UN Security Council demands Houthis stop Red Sea shipping attacks

Resolution backed by 11 members also calls for the immediate release of the seized Galaxy Leader’s multinational crew.

A Houthi guard on the deck of the hijacked Galaxy Leader
The Houthis seized the Galaxy Leader in November, taking it to Yemen's Hodeidah port [File: AFP]

The UN Security Council has passed a resolution demanding Yemen’s Houthis end attacks on ships in the Red Sea and free the Japanese-operated Galaxy Leader that was seized last year.

Eleven members of the council voted on Wednesday for the measure calling on the Iran-aligned Houthis to “immediately cease all attacks, which impede global commerce and navigational rights and freedoms as well as regional peace”.

Four members – Algeria, China, Mozambique and Russia – abstained. None voted against. As permanent members of the council, China and Russia have vetoes but chose not to use them.

“The world’s message to the Houthis today was clear: Cease these attacks immediately,” Linda Thomas-Greenfield, the United States’ ambassador to the United Nations, said in a statement after the vote. The US sponsored the resolution alongside Japan.

“With this resolution, the Council has lived up to its responsibility to help ensure the free flow of lawful transit through the Red Sea continues unimpeded,” Thomas-Greenfield added.

The US says the Iran-backed Houthis have carried out 26 attacks on commercial ships in the Red Sea since commandeering the Galaxy Leader and its 25-strong multinational crew on November 19.

The Houthis claim they are targeting Israeli-linked or Israel-bound vessels in protest against the ongoing war on Gaza, but many of the ships have had no discernible link with the country, and many lines have begun to avoid the area altogether.

The key provision of the resolution noted the right of United Nations member states, in accordance with international law, “to defend their vessels from attack, including those that undermine navigational rights and freedoms”.

The provision amounts to an implicit endorsement of Operation Prosperity Guardian, a US-led multinational naval task force, including the United Kingdom and Norway, that was established in December to defend commercial shipping from Houthi attacks.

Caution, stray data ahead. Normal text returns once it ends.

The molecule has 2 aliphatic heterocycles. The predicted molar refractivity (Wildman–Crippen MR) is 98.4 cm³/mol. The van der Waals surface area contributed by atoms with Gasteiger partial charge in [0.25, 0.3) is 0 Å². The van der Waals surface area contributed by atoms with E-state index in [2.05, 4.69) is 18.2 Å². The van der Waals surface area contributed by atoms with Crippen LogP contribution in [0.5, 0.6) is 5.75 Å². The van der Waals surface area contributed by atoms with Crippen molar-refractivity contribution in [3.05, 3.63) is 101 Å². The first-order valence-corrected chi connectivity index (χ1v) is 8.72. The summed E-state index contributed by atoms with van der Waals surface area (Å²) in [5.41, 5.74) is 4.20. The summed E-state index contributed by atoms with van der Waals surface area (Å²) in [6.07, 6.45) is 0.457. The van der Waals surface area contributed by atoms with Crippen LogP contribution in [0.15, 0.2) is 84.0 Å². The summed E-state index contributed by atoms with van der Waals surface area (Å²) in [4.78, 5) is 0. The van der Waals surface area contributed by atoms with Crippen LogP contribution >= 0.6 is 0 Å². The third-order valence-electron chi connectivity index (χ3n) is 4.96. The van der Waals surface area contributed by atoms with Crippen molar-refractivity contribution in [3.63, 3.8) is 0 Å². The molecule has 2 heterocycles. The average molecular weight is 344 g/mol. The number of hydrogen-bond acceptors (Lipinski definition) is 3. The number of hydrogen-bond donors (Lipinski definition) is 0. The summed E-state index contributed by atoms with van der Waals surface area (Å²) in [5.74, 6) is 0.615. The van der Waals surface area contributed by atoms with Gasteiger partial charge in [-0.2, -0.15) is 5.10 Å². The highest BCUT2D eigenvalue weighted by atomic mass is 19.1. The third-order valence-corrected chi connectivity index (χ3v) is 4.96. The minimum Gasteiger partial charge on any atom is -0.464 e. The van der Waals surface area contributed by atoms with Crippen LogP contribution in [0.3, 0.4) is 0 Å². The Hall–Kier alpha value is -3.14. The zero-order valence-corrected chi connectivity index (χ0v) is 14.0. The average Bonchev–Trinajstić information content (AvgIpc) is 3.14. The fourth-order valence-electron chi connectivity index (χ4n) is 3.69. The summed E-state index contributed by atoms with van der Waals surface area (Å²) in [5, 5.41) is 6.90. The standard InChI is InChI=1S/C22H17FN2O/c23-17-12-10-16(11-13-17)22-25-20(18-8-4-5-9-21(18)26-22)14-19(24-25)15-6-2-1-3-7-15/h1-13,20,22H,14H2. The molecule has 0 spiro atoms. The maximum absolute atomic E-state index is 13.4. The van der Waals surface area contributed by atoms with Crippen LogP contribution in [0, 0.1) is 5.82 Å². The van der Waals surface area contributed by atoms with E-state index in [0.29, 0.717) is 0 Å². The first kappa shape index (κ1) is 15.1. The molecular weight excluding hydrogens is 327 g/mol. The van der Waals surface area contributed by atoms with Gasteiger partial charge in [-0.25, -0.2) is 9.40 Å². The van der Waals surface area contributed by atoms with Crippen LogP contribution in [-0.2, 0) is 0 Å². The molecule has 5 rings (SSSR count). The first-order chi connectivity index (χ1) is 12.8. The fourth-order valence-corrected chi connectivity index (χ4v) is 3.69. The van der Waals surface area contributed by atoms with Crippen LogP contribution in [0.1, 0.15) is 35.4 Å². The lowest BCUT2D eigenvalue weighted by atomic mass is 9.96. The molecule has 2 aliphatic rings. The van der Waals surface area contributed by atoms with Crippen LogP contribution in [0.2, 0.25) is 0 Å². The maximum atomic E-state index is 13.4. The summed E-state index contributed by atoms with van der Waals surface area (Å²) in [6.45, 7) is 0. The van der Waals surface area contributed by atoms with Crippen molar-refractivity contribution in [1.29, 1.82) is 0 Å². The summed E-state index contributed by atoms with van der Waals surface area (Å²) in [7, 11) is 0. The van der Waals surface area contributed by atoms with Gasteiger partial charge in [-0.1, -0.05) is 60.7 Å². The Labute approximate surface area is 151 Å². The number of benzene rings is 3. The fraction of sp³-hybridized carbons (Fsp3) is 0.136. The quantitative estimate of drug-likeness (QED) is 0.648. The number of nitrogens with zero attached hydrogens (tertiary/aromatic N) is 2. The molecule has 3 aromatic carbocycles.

Norway has one of the world’s largest merchant shipping fleets, and its vessels have been targeted by the Houthis.

Earlier on Wednesday, the US military said that it had shot down 21 Houthi missiles and drones that were part of a “complex attack” on southern Red Sea shipping lanes. The UK, which worked with the US to thwart the Houthi attack, said it was the largest in the area so far.

The US accuses Iran of providing critical support for the Houthi attacks, including advanced missiles and drones, in violation of UN Security Council resolutions. Tehran denies the allegations.

Mohammed Ali al-Houthi, the head of Yemen’s Houthi supreme revolutionary committee in Yemen, dismissed the UN resolution as a “political game” and claimed the US was the one violating international law.

The Red Sea links the Middle East and Asia to Europe via the Suez Canal and its narrow Bab al-Mandeb Strait. Nearly 10 percent of all oil trade and an estimated $1 trillion in goods pass through the strait every year.

At the time of its hijack, the Galaxy Leader – although ultimately owned by a firm linked to an Israeli businessman – was being operated by a Japanese shipping line with a crew from Bulgaria, Mexico, the Philippines, Romania and Ukraine.

The Houthis have been engaged in a civil war with Yemen’s internationally recognised government since 2014.

Source: Al Jazeera and news agencies